As reported by this blog, the use of custom databases can greatly improve the efficiency of public service organizations. Much like the case of Baltimore firefighters requiring an updated database for a more thorough understanding of the hazardous chemicals present in a building that needs their assistance, the Knox County Health Department in Tennessee is beginning a custom database of citizens who own wells, regardless if they use them as a source of water, says the Knoxville News Sentinel.
"Knowing who uses well water is important for safeguarding the water supply," Al Iannacone, the environmental epidemiologist for the county's Health Department told the news source. "If danger is imminent, such as in the case of flooding, it would enable health officials to provide proactive safety guidance to well water users. It also would greatly assist public health response efforts during and after the emergency."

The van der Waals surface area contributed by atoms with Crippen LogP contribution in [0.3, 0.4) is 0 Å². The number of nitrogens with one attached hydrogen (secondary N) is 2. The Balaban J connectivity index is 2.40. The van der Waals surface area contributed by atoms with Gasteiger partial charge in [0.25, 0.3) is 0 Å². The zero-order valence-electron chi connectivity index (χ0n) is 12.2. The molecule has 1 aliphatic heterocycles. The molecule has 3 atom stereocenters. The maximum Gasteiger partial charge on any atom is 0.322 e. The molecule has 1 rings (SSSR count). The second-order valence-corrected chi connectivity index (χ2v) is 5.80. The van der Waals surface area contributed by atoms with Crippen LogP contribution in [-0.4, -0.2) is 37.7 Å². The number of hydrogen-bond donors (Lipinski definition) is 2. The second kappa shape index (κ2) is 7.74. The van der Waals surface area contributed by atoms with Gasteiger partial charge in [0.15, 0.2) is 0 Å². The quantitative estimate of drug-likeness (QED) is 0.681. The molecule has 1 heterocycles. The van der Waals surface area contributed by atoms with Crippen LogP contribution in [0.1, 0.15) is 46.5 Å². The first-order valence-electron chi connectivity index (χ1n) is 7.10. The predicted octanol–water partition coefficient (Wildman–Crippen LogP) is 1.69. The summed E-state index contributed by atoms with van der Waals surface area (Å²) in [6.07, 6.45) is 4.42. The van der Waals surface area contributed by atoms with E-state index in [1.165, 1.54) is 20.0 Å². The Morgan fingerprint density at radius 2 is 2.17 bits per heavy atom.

The database began in 2009 as a response to the 2002 contamination of 17 South Knox County wells and a 2008 fire near an illegal landfill in West Knox County that threatened many wells near a prominent residential area. According to the Health Department, roughly 2,000 citizens may use wells as a source of water in Knoxville County. Furthermore, the Environment Protection Agency estimates 10,000 wells may exist in the area. So far, only 30 percent have been identified.
Being able to maintain and administer an accurate database of this information is imperative for the health of the county's residents, as the Health Department will use the database as a way to track which wells need to be tested and which should be updated. According to the Centers for Disease Control and Prevention, once a well is 20 years old, owners should have a licensed driller and pump installer decommission the older well and construct a new one. Maintaining a custom database will allow both Health Department officials and citizens to know this information.
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